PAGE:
Whoever wins on November 4 will be ascending to the job at one of the most difficult times for an American chief executive in at least half a century. When the votes are counted his people might ruefully conclude that the victor is not Barack Obama or John McCain. The real winner will be Hillary Clinton, or Mitt Romney, or Mike Huckabee, or some now happily anonymous figure whose star will rise in the next four turbulent years.
2008 may be the best year there has been to lose an election.
This sobering reality was startlingly underscored this week by none other than Tom Daschle, the former leader of the Senate Democrats, the national co-chairman of Mr Obama’s presidential campaign, and the likely White House chief of staff in an Obama administration. He told a Washington power breakfast that he thought the winner of the election would have a 50 per cent chance at best – at best – of winning a second term in 2012.
There follows a really entertaining list of all the multiple and varied “challenges” before us.
You don’t have to loathe President Bush to acknowledge that America’s capabilities and standing in the world are seriously diminished at a time when its tasks are larger and more complex than they have been in decades. With its economic wherewithal now further impaired, the prospects for real success anywhere in the next four years look constrained.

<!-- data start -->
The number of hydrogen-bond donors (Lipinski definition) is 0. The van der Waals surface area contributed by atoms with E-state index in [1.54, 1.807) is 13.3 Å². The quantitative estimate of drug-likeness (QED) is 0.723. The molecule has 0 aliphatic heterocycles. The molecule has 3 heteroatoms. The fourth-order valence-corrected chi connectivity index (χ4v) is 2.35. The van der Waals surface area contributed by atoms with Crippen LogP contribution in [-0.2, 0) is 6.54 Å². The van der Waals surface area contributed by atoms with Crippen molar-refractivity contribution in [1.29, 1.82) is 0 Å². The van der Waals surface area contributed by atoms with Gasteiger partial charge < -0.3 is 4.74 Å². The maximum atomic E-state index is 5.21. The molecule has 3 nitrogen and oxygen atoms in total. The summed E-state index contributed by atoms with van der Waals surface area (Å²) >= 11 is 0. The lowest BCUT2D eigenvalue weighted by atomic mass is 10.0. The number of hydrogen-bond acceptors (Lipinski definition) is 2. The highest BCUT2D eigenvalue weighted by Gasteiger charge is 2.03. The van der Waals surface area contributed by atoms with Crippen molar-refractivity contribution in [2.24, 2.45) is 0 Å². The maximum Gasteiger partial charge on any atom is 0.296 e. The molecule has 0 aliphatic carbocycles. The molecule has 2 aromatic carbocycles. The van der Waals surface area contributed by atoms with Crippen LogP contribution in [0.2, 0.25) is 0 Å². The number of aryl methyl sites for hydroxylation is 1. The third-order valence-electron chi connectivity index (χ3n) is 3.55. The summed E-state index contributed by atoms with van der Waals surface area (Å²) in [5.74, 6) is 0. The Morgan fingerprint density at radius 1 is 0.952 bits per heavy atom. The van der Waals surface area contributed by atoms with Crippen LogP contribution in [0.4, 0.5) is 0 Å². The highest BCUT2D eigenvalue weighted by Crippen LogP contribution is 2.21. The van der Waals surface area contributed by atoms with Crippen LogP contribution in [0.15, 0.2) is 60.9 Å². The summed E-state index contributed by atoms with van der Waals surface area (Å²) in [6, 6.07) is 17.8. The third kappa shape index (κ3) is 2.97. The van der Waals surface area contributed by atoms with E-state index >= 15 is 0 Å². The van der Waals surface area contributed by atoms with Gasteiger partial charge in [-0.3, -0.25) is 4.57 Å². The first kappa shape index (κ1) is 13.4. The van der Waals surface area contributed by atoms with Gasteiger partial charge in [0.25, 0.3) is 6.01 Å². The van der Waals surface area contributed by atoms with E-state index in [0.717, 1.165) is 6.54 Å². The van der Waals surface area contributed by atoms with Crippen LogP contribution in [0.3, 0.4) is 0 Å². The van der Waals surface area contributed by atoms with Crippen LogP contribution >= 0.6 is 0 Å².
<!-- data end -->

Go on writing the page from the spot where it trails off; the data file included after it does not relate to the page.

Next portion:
Yet all this might be too gloomy a prognosis. Previous periods of apparently existential crisis in the US have certainly produced one-term disasters: James Buchanan in 1857, Herbert Hoover in 1929, Jimmy Carter in 1977 spring unpleasantly to mind. But the genius of America is that apocalyptic challenges have also, in time, produced the men to match them: Abraham Lincoln in 1861, Franklin Roosevelt in 1933, Ronald Reagan in 1981.
So perhaps, rather than simply assuring us that the man who wins in November is a sure loser, history suggests an unsettlingly binary possibility. Either the next president is destined for the cruel obscurity of one-term failure. Or he is set to join the pantheon.
Then again, look carefully at those dates and consider a crueller possibility for this year’s winner: that desperate times like these actually produce both types of president, sequentially: a one-term disaster who paves the way for a true giant.
God, not taken from that list above, I hope. So then who? Maybe we should open elections to the foreign born…